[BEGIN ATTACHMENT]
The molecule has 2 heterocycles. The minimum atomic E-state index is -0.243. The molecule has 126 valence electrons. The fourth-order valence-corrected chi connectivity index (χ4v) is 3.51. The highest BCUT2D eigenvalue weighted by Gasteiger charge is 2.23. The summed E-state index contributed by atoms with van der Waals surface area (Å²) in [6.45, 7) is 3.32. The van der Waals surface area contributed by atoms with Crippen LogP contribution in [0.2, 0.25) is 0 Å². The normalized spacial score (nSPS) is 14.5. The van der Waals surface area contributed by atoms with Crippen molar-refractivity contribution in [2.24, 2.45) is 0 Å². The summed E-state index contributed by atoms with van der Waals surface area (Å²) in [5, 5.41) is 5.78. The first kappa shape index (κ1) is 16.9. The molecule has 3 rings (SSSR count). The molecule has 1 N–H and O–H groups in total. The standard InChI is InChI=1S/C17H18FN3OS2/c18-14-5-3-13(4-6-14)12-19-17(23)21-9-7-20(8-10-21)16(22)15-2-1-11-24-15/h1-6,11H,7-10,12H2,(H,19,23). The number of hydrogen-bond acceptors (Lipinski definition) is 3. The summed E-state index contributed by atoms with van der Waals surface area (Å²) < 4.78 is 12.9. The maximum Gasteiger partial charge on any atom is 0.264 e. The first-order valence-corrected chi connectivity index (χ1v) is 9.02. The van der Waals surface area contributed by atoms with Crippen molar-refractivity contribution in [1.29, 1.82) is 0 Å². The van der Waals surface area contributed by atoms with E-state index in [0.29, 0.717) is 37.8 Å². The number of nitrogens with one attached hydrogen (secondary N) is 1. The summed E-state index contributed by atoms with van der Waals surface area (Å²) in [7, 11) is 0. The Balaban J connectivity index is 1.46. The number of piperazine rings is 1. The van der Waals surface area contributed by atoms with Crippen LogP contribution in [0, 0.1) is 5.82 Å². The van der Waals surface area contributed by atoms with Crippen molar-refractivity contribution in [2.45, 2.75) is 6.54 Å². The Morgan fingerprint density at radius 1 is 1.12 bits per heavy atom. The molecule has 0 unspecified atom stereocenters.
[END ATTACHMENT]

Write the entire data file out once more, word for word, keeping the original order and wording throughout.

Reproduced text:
The molecule has 2 heterocycles. The minimum atomic E-state index is -0.243. The molecule has 126 valence electrons. The fourth-order valence-corrected chi connectivity index (χ4v) is 3.51. The highest BCUT2D eigenvalue weighted by Gasteiger charge is 2.23. The summed E-state index contributed by atoms with van der Waals surface area (Å²) in [6.45, 7) is 3.32. The van der Waals surface area contributed by atoms with Crippen LogP contribution in [0.2, 0.25) is 0 Å². The normalized spacial score (nSPS) is 14.5. The van der Waals surface area contributed by atoms with Crippen molar-refractivity contribution in [2.24, 2.45) is 0 Å². The summed E-state index contributed by atoms with van der Waals surface area (Å²) in [5, 5.41) is 5.78. The first kappa shape index (κ1) is 16.9. The molecule has 3 rings (SSSR count). The molecule has 1 N–H and O–H groups in total. The standard InChI is InChI=1S/C17H18FN3OS2/c18-14-5-3-13(4-6-14)12-19-17(23)21-9-7-20(8-10-21)16(22)15-2-1-11-24-15/h1-6,11H,7-10,12H2,(H,19,23). The number of hydrogen-bond acceptors (Lipinski definition) is 3. The summed E-state index contributed by atoms with van der Waals surface area (Å²) < 4.78 is 12.9. The maximum Gasteiger partial charge on any atom is 0.264 e. The first-order valence-corrected chi connectivity index (χ1v) is 9.02. The van der Waals surface area contributed by atoms with Crippen molar-refractivity contribution in [1.29, 1.82) is 0 Å². The van der Waals surface area contributed by atoms with E-state index in [0.29, 0.717) is 37.8 Å². The number of nitrogens with one attached hydrogen (secondary N) is 1. The summed E-state index contributed by atoms with van der Waals surface area (Å²) in [7, 11) is 0. The Balaban J connectivity index is 1.46. The number of piperazine rings is 1. The van der Waals surface area contributed by atoms with Crippen LogP contribution in [0, 0.1) is 5.82 Å². The van der Waals surface area contributed by atoms with Crippen molar-refractivity contribution in [2.45, 2.75) is 6.54 Å². The Morgan fingerprint density at radius 1 is 1.12 bits per heavy atom. The molecule has 0 unspecified atom stereocenters.